Jervis Public Library, 613 N. Washington St., is open by appointment for curbside pickup, computer use, copy/fax machine, and browsing the book shelves. Call ahead to make an appointment, 315-336-4570.
E-mail askJPL@jervislibrary.org, or go online to www.jervislibrary.org or www.facebook.com/jervispubliclibrary for more information.
• You can place holds for items from across the Mid York System and pickup at your home library. Request books from other libraries using the online library catalog (or call Jervis at 315-336-4570.)
• RBDigital offers audiobooks, magazines, and language practice for those not in school. No waiting list, no limit to the number of items checked out at once. Use online or download the free app for your device: midyorkny.rbdigital.com
• OverDrive online midyork.overdrive.com or through the Libby app gives you access to audiobooks and ebooks.
Did you know?
May 1 is May Day, and it is also the anniversary of the first program run in the new programming language BASIC. Developed by two professors from Dartmouth College and first run in 1964, BASIC stands for Beginner’s All-Purpose Symbolic Instruction Code. VAX/VMS BASIC was the programming language used in Clifford Stoll’s book The Cuckoo’s Egg, the 1989 classic that tells the true story of the search for the hackers who accessed the computers at the Lawrence Berkeley National Laboratory.
Reserve the book for curbside pick up or make a browsing appointment to pick it up in person.
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“The Tucci Table: Cooking With Family and Friends” by Stanley Tucci and Felicity Blunt. From Gallery Books.
Stanley Tucci’s association with wonderful foods began for fans with the movie Big Night and resonated in his role as Julia Child’s husband in Julie & Julia. But well before these films, he was enjoying innovative homemade Italian meals throughout his childhood, when family and food were nearly inseparable and cooking was always a familial venture.
Now, in this family-focused cookbook, Tucci captivates food lovers’ imaginations with recipes from his traditional Italian roots as well as those of his British wife, Felicity Blunt, tied together with a modern American ribbon.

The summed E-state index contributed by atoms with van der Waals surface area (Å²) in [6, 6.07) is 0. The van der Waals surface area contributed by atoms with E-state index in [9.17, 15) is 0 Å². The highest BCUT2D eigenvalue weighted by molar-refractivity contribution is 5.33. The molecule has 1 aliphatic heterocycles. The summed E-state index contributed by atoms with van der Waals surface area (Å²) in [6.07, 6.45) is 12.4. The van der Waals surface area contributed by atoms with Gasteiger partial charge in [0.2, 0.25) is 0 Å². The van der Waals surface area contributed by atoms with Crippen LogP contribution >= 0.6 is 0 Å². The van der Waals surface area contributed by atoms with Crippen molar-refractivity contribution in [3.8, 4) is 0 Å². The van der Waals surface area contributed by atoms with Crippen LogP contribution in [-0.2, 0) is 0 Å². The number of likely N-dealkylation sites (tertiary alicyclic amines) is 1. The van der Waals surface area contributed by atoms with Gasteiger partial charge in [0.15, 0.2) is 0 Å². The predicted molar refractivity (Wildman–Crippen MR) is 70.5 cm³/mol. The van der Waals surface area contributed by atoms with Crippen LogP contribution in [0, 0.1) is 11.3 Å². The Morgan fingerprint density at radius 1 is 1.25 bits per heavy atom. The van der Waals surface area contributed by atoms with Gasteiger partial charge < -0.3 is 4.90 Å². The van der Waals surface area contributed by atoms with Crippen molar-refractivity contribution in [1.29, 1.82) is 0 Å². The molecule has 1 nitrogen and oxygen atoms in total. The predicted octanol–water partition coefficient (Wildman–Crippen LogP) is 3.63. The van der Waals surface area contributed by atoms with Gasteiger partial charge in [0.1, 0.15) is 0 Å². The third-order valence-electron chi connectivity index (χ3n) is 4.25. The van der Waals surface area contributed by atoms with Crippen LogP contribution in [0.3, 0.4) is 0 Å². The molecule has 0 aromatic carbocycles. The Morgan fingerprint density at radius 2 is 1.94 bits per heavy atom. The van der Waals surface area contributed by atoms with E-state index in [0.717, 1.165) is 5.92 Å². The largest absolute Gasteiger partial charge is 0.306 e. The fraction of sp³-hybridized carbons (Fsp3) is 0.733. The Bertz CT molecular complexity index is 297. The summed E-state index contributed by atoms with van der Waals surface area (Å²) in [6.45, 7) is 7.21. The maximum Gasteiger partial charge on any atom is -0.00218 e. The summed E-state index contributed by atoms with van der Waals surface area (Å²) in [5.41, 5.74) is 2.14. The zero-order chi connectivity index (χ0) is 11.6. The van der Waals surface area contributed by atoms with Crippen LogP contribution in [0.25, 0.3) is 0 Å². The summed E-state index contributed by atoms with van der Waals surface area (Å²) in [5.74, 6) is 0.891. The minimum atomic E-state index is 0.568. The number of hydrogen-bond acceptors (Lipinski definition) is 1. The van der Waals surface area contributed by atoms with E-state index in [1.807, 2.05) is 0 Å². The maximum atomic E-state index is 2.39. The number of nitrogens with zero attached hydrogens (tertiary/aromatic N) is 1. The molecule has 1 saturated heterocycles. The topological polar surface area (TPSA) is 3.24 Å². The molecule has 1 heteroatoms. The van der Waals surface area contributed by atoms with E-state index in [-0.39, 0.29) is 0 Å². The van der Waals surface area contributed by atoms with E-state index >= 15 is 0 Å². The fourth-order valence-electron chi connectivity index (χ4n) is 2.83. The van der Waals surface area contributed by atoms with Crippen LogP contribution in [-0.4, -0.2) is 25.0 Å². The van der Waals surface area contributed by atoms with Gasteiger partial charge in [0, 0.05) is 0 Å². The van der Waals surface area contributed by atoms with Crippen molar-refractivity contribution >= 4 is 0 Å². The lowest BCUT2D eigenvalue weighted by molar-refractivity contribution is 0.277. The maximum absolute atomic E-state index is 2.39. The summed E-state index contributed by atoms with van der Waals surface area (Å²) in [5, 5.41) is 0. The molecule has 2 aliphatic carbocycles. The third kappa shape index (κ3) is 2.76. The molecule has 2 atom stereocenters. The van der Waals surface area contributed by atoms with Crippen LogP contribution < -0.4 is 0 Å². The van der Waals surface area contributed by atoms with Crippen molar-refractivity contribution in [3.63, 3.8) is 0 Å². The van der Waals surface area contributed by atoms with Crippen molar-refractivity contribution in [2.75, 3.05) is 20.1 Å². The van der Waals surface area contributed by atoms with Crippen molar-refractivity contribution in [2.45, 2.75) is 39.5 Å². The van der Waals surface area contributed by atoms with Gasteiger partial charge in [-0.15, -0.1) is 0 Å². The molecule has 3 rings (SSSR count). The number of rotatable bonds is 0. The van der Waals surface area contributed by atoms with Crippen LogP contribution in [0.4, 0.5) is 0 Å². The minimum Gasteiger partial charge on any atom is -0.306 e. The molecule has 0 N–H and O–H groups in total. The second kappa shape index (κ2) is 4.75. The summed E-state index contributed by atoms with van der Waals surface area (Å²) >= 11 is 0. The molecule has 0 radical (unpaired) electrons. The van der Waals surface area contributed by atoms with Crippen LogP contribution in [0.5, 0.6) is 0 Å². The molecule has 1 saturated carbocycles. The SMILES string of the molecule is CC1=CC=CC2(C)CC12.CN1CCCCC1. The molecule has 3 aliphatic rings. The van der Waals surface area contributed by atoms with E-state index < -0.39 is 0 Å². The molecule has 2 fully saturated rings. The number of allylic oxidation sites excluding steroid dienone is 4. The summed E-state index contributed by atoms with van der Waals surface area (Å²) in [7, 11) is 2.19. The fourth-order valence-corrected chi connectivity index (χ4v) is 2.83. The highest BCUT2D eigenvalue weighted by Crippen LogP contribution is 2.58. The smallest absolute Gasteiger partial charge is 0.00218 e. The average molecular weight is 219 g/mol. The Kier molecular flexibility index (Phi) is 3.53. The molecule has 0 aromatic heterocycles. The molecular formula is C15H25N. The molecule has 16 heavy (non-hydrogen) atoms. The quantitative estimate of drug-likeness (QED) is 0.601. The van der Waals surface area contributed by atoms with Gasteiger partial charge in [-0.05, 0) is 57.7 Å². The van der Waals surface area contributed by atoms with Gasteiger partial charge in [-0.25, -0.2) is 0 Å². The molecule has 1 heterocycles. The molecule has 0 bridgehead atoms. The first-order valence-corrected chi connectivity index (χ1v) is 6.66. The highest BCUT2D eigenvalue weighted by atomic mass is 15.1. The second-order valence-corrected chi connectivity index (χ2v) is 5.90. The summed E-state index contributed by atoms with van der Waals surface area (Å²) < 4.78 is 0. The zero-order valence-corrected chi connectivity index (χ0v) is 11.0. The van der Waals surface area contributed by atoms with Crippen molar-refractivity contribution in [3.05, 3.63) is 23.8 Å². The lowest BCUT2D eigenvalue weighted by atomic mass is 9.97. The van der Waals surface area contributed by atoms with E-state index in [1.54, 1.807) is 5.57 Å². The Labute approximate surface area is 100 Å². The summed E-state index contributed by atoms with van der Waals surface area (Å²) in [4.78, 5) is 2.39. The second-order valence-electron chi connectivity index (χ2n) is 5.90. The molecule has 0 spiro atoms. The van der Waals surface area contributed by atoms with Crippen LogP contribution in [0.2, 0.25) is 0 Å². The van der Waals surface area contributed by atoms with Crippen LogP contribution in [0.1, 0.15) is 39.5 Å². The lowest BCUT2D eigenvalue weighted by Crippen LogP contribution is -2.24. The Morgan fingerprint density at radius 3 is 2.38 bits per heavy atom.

“The Last Night in London” by Karen White. From Berkley.
London, 1939. Beautiful and ambitious Eva Harlow and her American best friend, Precious Dubose, are trying to make their way as fashion models. When Eva falls in love with Graham St. John, an aristocrat and Royal Air Force pilot, she can’t believe her luck — she’s getting everything she ever wanted.
Then the Blitz devastates her world, and Eva finds herself slipping into a web of intrigue, spies, and secrets.
London, 2019. American journalist Maddie Warner, whose life has been marked by the tragic loss of her mother, travels to London to interview Precious about her life in pre-WWII London. Maddie has been careful to close herself off to others, but in Precious she recognizes someone whose grief rivals her own—but unlike Maddie, Precious hasn’t allowed it to crush her.
As Maddie gets closer to her, she begins to unravel Precious’s haunting past—a story of friendship, betrayal, and the unremembered acts of kindness and of love.
“A Man Named Doll” by Jonathan Ames. From Mulholland Books.
Happy Doll is a charming, if occasionally inexpert, private detective living just one sheer cliff drop beneath the Hollywood sign with his beloved half-Chihuahua half-Terrier, George.
A veteran of both the Navy and LAPD, Doll supplements his meager income as a P.I. by working through the night at a local Thai spa that offers its clients a number of special services. Armed with his sixteen-inch steel telescopic baton, biting dry humor, and just a bit of a hero complex, the ex-cop sets out to protect the women who work there from clients who have trouble understanding the word “no.”
Doll gets by just fine following his two basic rules: bark loudly and act first. But when things get out-of-hand with one particularly violent patron, even he finds himself wildly out of his depth, and then things take an even more dangerous twist when an old friend from his days as a cop shows up at his door with a bullet in his gut.
“Keeping the City Going” by Brian Floca. From Atheneum/Caitlyn Dlouhy Books.
We are here at home now, watching the world through our windows. Outside we see the city we know, but not as we’ve seen it before. The once hustling and bustling streets are empty. Well, almost empty. Around the city there are still people, some, out and about.
These are the people keeping us safe. Keeping us healthy. Keeping our mail and our food delivered. Keeping our grocery stores stocked. Keeping the whole city going.
Brian Floca speaks for us all in this stirring homage to all the essential workers who keep the essentials operating so the rest of us can do our part by sheltering in place during the COVID-19 pandemic.
“Lift Every Voice and Sing” by James Weldon Johnson. From Bloomsbury Children’s Books.
A cornerstone hymn chronicling the black experience, “Lift Every Voice and Sing” was declared the official African American National Anthem by the NAACP in 1919.
First published in 1993, this picture book featuring linocuts by Harlem Renaissance artist Catlett is back in print, with a new Foreword by Newbery and Coretta Scott King Honoree Byran.